Workforce concerns are increasing. Nearly every business has a “Now Hiring” sign in the window and our talent pool seems to be rather shallow. While I am hearing concerns about finding and hiring good people, a helpful, steadfast answer to this challenge may be apprenticeships.

Apprenticeships are an excellent opportunity for companies to build their workforce, not buy them. Training someone internally in various capacities within a company creates a strong sense of value for that employee and studies indicate that the apprenticeship model reduces turnover.

Utilizing a registered program as a retention tool is often overlooked. According to the Department of Labor, Wisconsin created the first state Registered Apprenticeship system in 1911, and in 1937, Congress enacted the National Apprenticeship Act (also known as the Fitzgerald Act), establishing the program as it is known today.

There’s a lot of support for registered apprenticeships and work-based learning opportunities across the U.S., and its usage is expanding. Registered apprenticeships are an opportunity to learn new skills, and upgrade skills, and work while learning — all the while being paid. Some companies are creating professional development opportunities by growing the skills of their current team members.

Many communities are working together to build pre-apprenticeship trainings in tandem with a regional economic development workforce strategy. By working with community colleges, for instance, sector partnerships can leverage training regionally and can build registered apprenticeships around a region’s workforce needs.

As we move forward, and move out of the pandemic opportunities exist for apprenticeships to help underserved populations. For example, a successful re-entry program in Northeast Ohio provides training with wrap around services. This program enables employers to get to know those that they are hiring and by providing essential services to fill in gaps, such as transportation concerns, eliminates barriers for those who are justice involved to transform their lives. Historically, justice involved individuals have been underserved in many ways, and apprenticeship programs provide an illuminated path towards a successful career and drastically reduce the rate of recidivism.

It’s a myth that registered apprenticeships or trades are a union model. This is evaporating, as apprenticeships can bridge someone into the fields of healthcare and IT. Tech is a trade, as witnessed by the demand for tech jobs where many employers have forgone the requirement for a college degree. Coding bootcamps, such as Eleven Fifty Academy in Indianapolis, which draws from over twenty states across the country, offers accelerated courses online and their Career Services team helps place their graduates into sustainable careers.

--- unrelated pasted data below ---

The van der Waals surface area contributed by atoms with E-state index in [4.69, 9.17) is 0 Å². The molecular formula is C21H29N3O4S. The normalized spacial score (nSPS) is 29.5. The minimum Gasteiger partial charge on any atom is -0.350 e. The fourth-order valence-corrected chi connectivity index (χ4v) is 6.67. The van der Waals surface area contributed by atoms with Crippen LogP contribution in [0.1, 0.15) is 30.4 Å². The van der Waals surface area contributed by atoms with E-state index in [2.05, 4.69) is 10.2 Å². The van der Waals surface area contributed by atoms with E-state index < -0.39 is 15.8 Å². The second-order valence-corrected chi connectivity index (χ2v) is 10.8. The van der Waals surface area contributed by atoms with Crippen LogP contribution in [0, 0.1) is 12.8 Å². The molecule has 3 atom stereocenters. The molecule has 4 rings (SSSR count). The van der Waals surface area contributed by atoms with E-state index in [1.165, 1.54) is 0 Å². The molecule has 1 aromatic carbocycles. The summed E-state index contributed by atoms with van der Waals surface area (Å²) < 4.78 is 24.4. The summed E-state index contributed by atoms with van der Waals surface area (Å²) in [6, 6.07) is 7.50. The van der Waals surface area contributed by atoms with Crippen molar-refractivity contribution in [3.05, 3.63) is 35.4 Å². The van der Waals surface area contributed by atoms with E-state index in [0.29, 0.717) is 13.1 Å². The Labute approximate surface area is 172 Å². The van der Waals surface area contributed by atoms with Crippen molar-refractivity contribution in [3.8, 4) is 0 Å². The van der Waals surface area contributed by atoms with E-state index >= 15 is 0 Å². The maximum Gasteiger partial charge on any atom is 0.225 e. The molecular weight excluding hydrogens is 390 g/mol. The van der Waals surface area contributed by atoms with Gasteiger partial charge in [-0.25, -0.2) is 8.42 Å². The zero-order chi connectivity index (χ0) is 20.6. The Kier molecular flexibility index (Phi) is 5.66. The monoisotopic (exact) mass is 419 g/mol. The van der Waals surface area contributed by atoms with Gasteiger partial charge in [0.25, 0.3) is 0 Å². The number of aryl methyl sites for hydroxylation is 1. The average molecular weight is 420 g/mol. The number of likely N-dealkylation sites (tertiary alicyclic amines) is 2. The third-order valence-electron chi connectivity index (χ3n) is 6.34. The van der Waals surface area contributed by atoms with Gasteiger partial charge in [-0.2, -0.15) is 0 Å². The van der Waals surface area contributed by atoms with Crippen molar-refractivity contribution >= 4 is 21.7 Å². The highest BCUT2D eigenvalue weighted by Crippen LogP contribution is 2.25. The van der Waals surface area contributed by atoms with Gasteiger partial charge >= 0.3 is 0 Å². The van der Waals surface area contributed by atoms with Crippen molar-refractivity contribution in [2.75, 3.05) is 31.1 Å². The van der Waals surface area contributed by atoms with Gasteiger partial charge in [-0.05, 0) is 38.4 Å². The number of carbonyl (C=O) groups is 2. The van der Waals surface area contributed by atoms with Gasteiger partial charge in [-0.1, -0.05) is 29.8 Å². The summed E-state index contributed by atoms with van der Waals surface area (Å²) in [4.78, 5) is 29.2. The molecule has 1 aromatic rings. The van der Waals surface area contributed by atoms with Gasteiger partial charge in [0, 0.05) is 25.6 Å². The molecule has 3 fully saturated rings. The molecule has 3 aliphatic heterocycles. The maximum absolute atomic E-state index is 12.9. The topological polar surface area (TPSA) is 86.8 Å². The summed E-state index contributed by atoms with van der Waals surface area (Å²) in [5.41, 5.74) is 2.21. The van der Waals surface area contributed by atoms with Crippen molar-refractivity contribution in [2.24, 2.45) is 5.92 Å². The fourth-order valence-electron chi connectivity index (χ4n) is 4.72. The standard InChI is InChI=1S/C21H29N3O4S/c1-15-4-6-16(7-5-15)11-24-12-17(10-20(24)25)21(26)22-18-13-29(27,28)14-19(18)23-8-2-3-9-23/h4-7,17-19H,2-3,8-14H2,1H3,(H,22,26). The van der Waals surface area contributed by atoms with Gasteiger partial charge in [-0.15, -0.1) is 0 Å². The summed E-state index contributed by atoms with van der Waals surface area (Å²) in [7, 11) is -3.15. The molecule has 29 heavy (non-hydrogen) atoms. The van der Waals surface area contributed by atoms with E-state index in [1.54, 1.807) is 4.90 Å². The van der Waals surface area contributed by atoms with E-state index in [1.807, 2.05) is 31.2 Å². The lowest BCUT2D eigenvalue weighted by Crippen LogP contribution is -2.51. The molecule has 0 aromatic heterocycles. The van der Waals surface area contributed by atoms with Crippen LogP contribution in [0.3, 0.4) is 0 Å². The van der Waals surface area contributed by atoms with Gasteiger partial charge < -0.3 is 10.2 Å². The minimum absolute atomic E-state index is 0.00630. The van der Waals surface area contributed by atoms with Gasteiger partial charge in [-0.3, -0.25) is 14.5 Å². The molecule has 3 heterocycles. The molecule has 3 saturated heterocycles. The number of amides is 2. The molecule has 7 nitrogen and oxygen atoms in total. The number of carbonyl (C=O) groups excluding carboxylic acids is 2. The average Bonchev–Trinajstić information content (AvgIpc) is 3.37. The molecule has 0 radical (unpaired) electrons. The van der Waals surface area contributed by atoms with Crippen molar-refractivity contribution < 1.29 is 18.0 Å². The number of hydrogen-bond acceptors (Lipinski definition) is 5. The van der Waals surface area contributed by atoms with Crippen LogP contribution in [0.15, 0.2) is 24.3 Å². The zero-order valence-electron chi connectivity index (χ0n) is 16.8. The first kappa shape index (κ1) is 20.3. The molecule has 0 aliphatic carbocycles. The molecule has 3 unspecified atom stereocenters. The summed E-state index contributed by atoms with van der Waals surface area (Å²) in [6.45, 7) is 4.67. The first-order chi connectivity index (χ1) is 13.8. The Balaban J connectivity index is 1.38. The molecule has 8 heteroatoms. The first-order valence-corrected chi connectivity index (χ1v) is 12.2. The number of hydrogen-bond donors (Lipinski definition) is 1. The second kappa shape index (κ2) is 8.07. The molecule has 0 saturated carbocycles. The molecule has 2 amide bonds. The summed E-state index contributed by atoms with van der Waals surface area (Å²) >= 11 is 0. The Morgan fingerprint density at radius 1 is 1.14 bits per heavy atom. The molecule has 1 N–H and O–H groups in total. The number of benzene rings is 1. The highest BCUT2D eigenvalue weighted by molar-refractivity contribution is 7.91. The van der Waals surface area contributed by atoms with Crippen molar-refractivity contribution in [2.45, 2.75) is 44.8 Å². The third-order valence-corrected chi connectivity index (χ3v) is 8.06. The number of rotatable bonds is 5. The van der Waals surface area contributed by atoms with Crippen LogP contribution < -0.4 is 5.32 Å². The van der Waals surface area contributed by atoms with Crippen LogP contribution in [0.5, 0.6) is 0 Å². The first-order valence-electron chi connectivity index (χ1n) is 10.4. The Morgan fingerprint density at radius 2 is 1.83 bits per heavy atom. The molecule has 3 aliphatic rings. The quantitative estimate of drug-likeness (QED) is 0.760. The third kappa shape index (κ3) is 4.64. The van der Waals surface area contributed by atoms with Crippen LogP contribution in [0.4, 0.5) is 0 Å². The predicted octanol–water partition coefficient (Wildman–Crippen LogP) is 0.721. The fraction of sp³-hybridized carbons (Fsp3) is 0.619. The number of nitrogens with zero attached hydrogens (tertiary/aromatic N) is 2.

Work-and-learn training and development models are possible with apprenticeships, even in IT. For IT, there is an importance of industry credentials, such as SEC+ certifications, where individuals are able to study while working. Technically, a certificate of apprenticeship is an industry-recognized credential that is nationally portable and recognized and they are gaining in popularity.

There’s room for more. Several regions are working together to create registered apprenticeships specific to their industries to build their workforce talent funnels.

Another example is a college in Virginia worked with Amazon to create a registered apprenticeship for automation work on the machines utilized in fulfillment centers. This particular registered apprenticeship is related to IT work.

The Department of Labor released the following data: the pandemic’s affect on the national economy resulted in a 12% decline in the number of new apprentices in 2020 compared to 2019. Even with this decline, 2020 numbers are the third-highest ever for its Registered Apprenticeship programs. In 2020, more than 221,000 individuals nationwide entered the apprenticeship system.

  • Nationwide, there were over 636,000 apprentices obtaining the skills they need to succeed while earning the wages they need to build financial security.
  • 82,000 apprentices graduated from the apprenticeship system in 2020.
  • There were nearly 26,000 registered apprenticeship programs active across the nation.
  • 3,143 new apprenticeship programs were established nationwide in 2020, representing a 73% growth from 2009 levels.

The trend is not slowing down. Registered apprenticeships may benefit your community’s economic development plan.



Brenda Vogley 

Senior Project Manager